Today is Macaron day here at le Calabash and Alison shares with you her passion for creating and preparing one of the world’s most sought after classics, the Macaron, on which she has put her own stamp.
The Macaron cookie was born in Italy, introduced by the chef of Catherine de Medicis in 1533 at the time of her marriage to the Duc d’Orleans who became king of France in 1547 as Henry II. The macaron spreaded thanks to the Renaissance with Catherine de Médicis and many cities made this their speciality: Nancy with the famous “macaron sisters”, Reims, Amiens with honey and apricot jam, Cormery, Saint-Jean-de-Luz, Montmorillon, etc.
Abroad, macarons were also found in Belgium, Italy, Spain, Switzerland, Japan and even Argentina or Chili.
The first Macarons were simple cookies, made of almond powder, sugar and egg whites. Many towns throughout France have their own prized tale surrounding this delicacy. In Nancy, the granddaughter of Catherine de Medici was supposedly saved from starvation by eating Macarons. In Saint-Jean-de-Luz, the macaron of Chef Adam regaled Louis XIV and Marie-Therese at their wedding celebration in 1660.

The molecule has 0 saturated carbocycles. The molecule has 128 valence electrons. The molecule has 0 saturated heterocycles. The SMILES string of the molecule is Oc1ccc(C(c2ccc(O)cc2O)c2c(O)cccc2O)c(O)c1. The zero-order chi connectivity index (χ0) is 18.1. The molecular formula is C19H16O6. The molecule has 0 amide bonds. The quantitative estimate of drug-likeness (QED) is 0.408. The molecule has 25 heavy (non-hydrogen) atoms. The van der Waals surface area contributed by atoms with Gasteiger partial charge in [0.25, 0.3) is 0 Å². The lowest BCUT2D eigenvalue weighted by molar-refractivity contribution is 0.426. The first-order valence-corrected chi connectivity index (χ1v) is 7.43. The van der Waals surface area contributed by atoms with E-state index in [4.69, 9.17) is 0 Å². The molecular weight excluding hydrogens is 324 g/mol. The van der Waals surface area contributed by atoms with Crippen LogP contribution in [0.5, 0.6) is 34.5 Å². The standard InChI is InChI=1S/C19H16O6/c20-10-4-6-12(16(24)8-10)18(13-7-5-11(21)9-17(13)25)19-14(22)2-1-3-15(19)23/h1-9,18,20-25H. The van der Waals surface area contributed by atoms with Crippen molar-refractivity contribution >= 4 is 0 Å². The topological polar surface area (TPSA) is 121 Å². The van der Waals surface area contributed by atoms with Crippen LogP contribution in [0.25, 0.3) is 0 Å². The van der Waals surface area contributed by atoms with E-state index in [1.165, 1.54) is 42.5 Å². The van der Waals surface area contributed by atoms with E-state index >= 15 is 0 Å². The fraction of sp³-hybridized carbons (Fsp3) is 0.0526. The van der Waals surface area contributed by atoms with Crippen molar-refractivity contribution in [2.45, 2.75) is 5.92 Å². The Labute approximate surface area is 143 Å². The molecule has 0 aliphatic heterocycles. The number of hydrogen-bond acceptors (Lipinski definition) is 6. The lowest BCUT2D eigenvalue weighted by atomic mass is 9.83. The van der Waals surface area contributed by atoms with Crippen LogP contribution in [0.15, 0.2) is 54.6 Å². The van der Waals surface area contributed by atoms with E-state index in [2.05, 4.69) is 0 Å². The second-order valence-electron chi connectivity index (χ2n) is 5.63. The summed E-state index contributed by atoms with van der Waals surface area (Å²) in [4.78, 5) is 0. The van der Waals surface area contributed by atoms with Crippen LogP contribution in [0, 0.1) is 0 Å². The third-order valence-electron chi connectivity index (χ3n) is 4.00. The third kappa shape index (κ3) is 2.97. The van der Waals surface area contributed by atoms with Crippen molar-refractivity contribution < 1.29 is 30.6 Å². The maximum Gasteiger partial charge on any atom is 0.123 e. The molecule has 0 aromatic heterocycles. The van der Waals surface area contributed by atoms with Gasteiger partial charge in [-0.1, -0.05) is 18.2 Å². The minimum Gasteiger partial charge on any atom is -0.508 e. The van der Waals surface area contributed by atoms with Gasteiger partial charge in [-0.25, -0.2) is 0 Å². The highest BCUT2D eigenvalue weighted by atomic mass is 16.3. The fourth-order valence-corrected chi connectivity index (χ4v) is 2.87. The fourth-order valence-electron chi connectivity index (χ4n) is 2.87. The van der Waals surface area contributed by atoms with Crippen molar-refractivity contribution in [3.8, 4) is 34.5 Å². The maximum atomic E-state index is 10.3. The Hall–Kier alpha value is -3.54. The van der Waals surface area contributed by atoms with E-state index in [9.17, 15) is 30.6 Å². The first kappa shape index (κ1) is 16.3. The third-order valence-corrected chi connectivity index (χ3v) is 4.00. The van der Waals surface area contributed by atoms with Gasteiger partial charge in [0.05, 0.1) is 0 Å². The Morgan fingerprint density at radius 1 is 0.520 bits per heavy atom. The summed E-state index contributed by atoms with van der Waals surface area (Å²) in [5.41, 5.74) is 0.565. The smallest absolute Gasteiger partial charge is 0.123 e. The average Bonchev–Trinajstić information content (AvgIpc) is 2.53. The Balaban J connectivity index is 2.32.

There are two types of macarons: the traditional or the Parisian. The traditional macaron has a cracked, grainy ad crunchy shell on the outside, and the inside melts in your mouth. Le Parisian macaron is round, smooth and in garnished with jam, compote, spices or liquor. Later came the idea to garnish them with ganache or with a cream filling and to transform them into different flavours.
Only at the beginning of the 20th century did the Macaron become a “double-decker” affair. Pierre Desfontaines, the grandson of Louis Ernest Laduree (Laduree pastry and salon de the, rue Royale in Paris) had the idea to fill them with a “chocolate panache” and to stick them together.
Since then, French Macaron cookies have been nationally acclaimed in France and remain the best-selling cookie in pastry retail stores.